Associate 2007-08

Paul E Schupp



Professor Schupp is studying the algebraic and geometric properties of random group-theoretic objects and the generic-case behavior of group-theoretic algorithms, with the goal of extending these ideas to other types of mathematical structures.

The theme of genericity in the context of finitely generated groups is the subject of much active research and has occupied Professor Schupp and his collaborators for several years. They have developed new techniques and ideas of independent interest and beauty that combine nontrivial algebraic and probabilistic methods. During his Center appointment, Professor Schupp will continue his exploration of these areas.

First, standard “worst-case” measures of computational difficulty often do not give a good overall picture of a particular problem or algorithm. It turns out that in many interesting cases the famous traditional group-theoretic decision problems, such as the word, conjugacy, and isomorphism problems, have provably very low generic-case complexity.

Also, it turns out that “random” groups have very strong properties. Professor Schupp and his colleagues discovered that a strong Mostow-type isomorphism rigidity holds for two classes of groups: random one-relator groups and random quotients of the modular group. Two random groups from one of these two classes are isomorphic (an algebraic concept) if and only if their associated geometric structures (Cayley graphs) are isometric. These ideas suggest approaches to questions about subgroups of random groups, particularly subgroups of finite index.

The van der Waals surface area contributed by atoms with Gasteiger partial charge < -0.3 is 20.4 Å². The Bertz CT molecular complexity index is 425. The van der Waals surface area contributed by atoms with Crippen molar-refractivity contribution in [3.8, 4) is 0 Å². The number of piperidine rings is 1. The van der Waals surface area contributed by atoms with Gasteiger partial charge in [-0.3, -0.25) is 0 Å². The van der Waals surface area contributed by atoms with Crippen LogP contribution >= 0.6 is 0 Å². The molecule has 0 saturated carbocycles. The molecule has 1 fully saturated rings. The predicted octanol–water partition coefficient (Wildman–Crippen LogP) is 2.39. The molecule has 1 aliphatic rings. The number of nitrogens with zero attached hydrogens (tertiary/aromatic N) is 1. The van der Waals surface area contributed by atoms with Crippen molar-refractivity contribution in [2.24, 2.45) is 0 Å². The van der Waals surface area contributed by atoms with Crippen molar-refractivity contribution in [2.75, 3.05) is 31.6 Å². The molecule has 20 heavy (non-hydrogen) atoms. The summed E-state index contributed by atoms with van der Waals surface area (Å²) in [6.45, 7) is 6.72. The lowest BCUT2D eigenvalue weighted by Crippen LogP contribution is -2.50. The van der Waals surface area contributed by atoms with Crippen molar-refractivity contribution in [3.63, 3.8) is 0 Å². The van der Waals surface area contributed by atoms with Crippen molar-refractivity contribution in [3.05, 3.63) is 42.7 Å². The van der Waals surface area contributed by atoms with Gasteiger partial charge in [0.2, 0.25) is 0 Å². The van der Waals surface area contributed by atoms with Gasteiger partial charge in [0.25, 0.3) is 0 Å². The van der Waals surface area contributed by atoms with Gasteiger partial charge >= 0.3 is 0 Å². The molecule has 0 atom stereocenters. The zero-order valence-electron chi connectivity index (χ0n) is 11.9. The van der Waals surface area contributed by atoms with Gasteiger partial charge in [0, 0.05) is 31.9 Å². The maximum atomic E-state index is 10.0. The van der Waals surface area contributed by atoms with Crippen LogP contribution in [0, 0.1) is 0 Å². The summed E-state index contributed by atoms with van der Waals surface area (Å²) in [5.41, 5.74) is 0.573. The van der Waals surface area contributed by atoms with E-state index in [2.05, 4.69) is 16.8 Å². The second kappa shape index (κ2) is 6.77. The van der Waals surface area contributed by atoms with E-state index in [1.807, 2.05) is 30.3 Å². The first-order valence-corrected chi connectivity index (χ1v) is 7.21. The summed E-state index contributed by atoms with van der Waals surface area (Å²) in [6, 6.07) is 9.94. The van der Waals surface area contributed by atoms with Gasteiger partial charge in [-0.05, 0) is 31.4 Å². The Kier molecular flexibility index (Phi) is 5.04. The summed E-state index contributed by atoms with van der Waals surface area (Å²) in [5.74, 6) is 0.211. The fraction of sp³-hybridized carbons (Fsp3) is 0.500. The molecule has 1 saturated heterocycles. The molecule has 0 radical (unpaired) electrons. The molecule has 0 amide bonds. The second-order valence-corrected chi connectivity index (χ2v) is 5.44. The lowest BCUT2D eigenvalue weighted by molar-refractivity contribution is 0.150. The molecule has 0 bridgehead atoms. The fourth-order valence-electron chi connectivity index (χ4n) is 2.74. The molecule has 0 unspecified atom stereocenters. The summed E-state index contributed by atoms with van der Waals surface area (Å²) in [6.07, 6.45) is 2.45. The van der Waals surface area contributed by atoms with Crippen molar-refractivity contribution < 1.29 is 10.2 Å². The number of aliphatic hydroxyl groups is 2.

Rigidity allows using Kolmogorov complexity to conclude that random presentations from the above-mentioned classes are “essentially incompressible,” that is, the given group does not possess any finite presentation at all that is substantially shorter than the given one. This phenomenon of essential incompressibility should be extendable to other classes of structures. In particular, it seems feasible to show that random finite automation (defined by random transition graphs) are essentially incompressible in terms of extended regular expressions.